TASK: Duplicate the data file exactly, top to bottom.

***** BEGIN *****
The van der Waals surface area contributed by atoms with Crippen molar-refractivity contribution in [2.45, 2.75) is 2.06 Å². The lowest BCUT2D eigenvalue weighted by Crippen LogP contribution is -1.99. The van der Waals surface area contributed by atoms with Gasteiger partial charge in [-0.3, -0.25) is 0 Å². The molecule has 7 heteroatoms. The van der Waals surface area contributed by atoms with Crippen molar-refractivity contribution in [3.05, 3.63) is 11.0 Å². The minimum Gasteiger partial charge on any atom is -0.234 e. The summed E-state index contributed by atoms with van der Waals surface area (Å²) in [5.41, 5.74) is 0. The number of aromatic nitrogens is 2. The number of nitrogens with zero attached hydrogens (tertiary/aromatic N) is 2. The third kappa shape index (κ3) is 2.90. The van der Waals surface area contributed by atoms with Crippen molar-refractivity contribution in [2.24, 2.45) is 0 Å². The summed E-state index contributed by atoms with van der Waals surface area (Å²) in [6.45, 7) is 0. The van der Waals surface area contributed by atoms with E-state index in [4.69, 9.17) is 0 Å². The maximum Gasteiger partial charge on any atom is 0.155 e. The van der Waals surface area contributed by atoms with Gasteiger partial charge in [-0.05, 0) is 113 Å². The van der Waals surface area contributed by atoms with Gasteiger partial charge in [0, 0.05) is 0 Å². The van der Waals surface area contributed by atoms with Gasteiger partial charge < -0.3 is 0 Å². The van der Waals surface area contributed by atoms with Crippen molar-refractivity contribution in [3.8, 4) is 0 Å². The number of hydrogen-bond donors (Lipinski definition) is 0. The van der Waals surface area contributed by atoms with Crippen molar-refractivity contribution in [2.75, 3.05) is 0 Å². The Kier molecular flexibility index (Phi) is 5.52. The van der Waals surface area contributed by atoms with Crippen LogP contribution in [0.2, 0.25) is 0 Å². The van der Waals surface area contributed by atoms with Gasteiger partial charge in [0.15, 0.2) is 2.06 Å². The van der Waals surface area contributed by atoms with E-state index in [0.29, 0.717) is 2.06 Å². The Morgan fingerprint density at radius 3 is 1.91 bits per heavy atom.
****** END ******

The van der Waals surface area contributed by atoms with Crippen molar-refractivity contribution in [2.45, 2.75) is 2.06 Å². The lowest BCUT2D eigenvalue weighted by Crippen LogP contribution is -1.99. The van der Waals surface area contributed by atoms with Gasteiger partial charge in [-0.3, -0.25) is 0 Å². The molecule has 7 heteroatoms. The van der Waals surface area contributed by atoms with Crippen molar-refractivity contribution in [3.05, 3.63) is 11.0 Å². The minimum Gasteiger partial charge on any atom is -0.234 e. The summed E-state index contributed by atoms with van der Waals surface area (Å²) in [5.41, 5.74) is 0. The number of aromatic nitrogens is 2. The number of nitrogens with zero attached hydrogens (tertiary/aromatic N) is 2. The third kappa shape index (κ3) is 2.90. The van der Waals surface area contributed by atoms with Crippen molar-refractivity contribution in [2.24, 2.45) is 0 Å². The summed E-state index contributed by atoms with van der Waals surface area (Å²) in [6.45, 7) is 0. The van der Waals surface area contributed by atoms with E-state index in [4.69, 9.17) is 0 Å². The maximum Gasteiger partial charge on any atom is 0.155 e. The van der Waals surface area contributed by atoms with Gasteiger partial charge in [-0.05, 0) is 113 Å². The van der Waals surface area contributed by atoms with Gasteiger partial charge in [0, 0.05) is 0 Å². The van der Waals surface area contributed by atoms with Gasteiger partial charge < -0.3 is 0 Å². The van der Waals surface area contributed by atoms with Crippen molar-refractivity contribution in [3.8, 4) is 0 Å². The number of hydrogen-bond donors (Lipinski definition) is 0. The van der Waals surface area contributed by atoms with Crippen molar-refractivity contribution in [2.75, 3.05) is 0 Å². The Kier molecular flexibility index (Phi) is 5.52. The van der Waals surface area contributed by atoms with Crippen LogP contribution in [0.2, 0.25) is 0 Å². The van der Waals surface area contributed by atoms with Gasteiger partial charge in [0.15, 0.2) is 2.06 Å². The van der Waals surface area contributed by atoms with E-state index in [0.29, 0.717) is 2.06 Å². The Morgan fingerprint density at radius 3 is 1.91 bits per heavy atom.